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THINKING: The Grocer Creative Challenge: a 21st Century Milk Campaign

Off of the back of previous innovation creative challenges in the dairy and soft drink categories we were challenged to come up with a general 21st century milk marketing campaign that addresses the under indexing and declining sales of milk amongst millennials as part of The Grocer magazine's Dairymen supplement.

Whilst the full article can be viewed on their website here, they have kindly allowed us to republish our content and write up here.  Comments and discussion welcome at or across our social channels @rpmltd.


We created Milk Does Good a campaign that would remind people of the good milk can do for health, for British farming, and for the community. An exciting and disruptive platform that would challenge not only consumer perceptions of how milk can do good, but also those of the industry.


Milk is suffering. Almonds and Soya are stealing its lattes, cereal has fallen down the breking order and armies of nutritional ‘experts’ have false but damning facts about milk’s nutritional values.


Two fold:

a) We all want to ‘optimise our self’: Eat well, perform better, be the best we can be. b) We want to to look good and feel good. - We are pressured and stressed and scared. We long for simple pleasures and values and just a bit more goodness in the world.


Surprise the world with the news that Milk does good. For your growth, for your health, for British farming, for your local community, for your memory and for many other reasons you wouldn’t expect…



Straight from birth, we all appreciate the power of milk for good. The soul source of a baby’s nutrients, it is vital for life. As we grow, milk strengthens bones to protect us from our youthful exuberance. And as we mature, Milk in coffee, ice cream and chocolate keeps us sane. Without question, milk does good, and we haven’t even started to debate the important job it does to support British farming. Why then, is milk struggling? Set aside supermarket price strategies for the moment, and quite simply, people are taking it for granted. They have forgotten the good milk does. The Milk Does Good platform exists to remind and surprise the nation of all the good milk does. More than re-eduaction, this is a platform with a true social purpose that will disrupt in comms and resonate in culture, putting some much needed love back into the good stuff.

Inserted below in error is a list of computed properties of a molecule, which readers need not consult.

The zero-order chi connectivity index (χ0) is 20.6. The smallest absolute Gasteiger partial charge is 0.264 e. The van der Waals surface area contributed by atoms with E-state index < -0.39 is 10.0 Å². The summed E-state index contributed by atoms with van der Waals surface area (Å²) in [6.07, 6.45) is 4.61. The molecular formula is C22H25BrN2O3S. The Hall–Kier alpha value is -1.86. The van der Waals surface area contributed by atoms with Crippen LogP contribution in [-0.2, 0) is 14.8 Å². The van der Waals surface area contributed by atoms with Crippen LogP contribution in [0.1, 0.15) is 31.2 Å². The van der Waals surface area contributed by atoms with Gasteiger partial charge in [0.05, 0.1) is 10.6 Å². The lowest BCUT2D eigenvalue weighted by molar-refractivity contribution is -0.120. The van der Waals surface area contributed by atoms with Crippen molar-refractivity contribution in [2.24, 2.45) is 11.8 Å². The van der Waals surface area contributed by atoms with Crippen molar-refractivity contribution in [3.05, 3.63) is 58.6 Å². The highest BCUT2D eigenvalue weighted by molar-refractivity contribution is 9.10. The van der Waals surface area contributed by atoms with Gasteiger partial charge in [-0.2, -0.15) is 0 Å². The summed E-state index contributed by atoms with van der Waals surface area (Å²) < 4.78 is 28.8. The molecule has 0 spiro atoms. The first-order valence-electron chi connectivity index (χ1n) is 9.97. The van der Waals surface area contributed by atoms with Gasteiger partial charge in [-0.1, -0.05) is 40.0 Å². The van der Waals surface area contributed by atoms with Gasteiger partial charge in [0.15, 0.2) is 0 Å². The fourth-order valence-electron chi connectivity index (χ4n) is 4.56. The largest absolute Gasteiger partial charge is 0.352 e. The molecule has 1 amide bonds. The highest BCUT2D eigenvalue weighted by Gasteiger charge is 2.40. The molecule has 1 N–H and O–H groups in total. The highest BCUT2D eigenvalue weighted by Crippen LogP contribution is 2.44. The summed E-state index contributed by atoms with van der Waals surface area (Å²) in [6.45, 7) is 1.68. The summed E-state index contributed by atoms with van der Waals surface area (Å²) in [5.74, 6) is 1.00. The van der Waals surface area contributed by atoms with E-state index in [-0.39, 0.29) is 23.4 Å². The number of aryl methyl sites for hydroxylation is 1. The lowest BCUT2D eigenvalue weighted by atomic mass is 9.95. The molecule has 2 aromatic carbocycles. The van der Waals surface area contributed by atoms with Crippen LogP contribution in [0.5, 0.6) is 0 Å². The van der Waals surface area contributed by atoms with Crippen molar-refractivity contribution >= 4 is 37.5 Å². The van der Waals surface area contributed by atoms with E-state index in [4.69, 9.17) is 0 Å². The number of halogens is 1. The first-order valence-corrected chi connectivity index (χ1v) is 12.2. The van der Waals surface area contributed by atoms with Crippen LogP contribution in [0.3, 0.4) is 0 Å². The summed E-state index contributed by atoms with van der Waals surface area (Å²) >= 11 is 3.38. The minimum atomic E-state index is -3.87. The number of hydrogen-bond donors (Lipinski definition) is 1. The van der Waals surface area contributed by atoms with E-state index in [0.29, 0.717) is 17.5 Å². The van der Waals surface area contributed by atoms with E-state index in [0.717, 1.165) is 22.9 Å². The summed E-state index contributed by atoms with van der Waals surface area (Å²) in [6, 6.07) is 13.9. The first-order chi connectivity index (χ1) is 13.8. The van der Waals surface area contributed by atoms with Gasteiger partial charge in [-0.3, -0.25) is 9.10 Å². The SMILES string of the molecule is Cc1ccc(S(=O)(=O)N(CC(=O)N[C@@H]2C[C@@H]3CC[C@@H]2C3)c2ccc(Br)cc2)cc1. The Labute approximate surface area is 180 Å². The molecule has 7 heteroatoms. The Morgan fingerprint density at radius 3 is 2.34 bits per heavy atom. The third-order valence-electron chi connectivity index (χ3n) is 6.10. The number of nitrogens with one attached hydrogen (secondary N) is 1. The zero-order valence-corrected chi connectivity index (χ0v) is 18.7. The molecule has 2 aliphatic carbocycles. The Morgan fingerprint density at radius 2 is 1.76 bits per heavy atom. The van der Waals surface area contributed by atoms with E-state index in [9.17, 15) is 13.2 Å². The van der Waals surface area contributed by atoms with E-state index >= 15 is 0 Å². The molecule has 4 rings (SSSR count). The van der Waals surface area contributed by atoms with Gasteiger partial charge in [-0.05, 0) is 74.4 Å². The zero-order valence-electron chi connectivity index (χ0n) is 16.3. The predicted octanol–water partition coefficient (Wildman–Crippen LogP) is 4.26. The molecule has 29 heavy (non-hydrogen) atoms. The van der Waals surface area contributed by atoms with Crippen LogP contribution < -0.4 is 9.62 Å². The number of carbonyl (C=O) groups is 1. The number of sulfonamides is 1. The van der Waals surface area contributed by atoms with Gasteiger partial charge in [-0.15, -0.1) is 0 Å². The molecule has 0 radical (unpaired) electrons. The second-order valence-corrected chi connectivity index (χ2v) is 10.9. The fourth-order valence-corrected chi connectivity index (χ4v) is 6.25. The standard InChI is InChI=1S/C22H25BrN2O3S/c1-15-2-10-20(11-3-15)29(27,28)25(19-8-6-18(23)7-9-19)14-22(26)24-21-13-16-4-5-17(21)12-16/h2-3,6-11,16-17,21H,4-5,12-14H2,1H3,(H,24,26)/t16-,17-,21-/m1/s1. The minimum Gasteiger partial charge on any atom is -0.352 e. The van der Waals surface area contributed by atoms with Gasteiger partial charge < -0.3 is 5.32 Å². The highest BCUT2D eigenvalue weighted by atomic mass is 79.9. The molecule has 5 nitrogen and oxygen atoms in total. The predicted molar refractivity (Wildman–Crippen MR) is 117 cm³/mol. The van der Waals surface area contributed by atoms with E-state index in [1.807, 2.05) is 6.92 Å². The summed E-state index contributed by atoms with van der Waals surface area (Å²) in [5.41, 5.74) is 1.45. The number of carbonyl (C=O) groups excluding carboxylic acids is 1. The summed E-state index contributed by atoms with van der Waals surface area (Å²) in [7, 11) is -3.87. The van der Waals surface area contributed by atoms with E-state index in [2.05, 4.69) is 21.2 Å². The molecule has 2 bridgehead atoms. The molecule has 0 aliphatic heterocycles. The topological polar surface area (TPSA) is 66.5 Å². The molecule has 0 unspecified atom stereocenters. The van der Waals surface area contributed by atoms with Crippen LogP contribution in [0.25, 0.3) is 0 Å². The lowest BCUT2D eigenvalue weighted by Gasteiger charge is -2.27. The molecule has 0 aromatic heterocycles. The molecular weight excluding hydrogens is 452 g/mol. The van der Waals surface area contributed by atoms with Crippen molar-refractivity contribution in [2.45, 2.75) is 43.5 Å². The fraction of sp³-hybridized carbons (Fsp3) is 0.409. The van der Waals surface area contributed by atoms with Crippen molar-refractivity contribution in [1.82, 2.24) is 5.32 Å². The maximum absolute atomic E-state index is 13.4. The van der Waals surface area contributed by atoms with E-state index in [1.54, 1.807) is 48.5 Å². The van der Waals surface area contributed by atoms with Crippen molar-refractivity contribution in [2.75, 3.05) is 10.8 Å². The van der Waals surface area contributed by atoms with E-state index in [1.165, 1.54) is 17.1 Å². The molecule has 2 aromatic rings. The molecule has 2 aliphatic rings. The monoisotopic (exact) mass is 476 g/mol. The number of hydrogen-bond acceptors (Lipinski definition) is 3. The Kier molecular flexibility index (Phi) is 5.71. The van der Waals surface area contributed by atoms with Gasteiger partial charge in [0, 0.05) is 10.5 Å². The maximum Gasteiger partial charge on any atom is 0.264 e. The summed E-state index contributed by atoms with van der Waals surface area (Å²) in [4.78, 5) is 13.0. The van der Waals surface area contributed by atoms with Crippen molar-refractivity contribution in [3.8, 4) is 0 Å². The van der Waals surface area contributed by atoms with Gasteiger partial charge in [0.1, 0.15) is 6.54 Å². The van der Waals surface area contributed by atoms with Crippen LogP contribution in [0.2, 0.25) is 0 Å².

DISRUPT, SURPRISE & DELIGHT. To stand out and embed in culture.

BEHAVIOUR-LED. Supported by truths in comms - because actions speak louder than words alone.

BLACK & WHITE HONESTY. Never too earnest. We say it how it and what we believe without being worthy.

CHEEKY INNOCENCE. Not entirely good but we always have good intentions.



1. LAUNCH: White Paper

Job to be done: Get the facts into the hands and minds of influential and informed consumers to add weight to our side of the debate and have the facts trickle down into mass-consumer conversation and editorial.

What is it? A white paper supplement called The White Paper (presented by the Grocer. Obviously). Inside will be the most definitive, transparent and honest presentation of the facts around milk in recent times. Rich with stats, facts, opinion and revelations. This should do everything it can to legally push EU legislation.

RPM Comment:  As an industry there is quite a bit of work to be done, fighting for what we can say about this product, there are values and product benefits around milk; really powerful ones, that need to be unlocked and delivered in the right way.

2. BROADCAST: Lifestyle Print

Job to be done: Capture the attention and drive re-consideration with our key audiences via their passion points and media choices.

What is it? Disruptive, provocative and playful glossy print advertising that borrows from popular culture to get our facts across powerfully.

  • MEN'S HEALTH: Targeting the gym community.
  • THRASHER MAGAZINE: Targeting the skate community.
  • VOGUE: Targeting the beauty and fashion community. 

RPM Comment: Instead of getting into a big debate over milk, we wanted to find the smallest truths and explode them.  Our print ad campaign is about finding the truth that is most specific to a community of interest and communicating it to them in their language.

EU health claim regulations place big restrictions on what can be said about milk, with official wording often not lending itself to snappy ad copy. Reiterating the importance of launching with a research led piece, to push the accredited health claims that can be made.

3. TRIAL: Ambient Sampling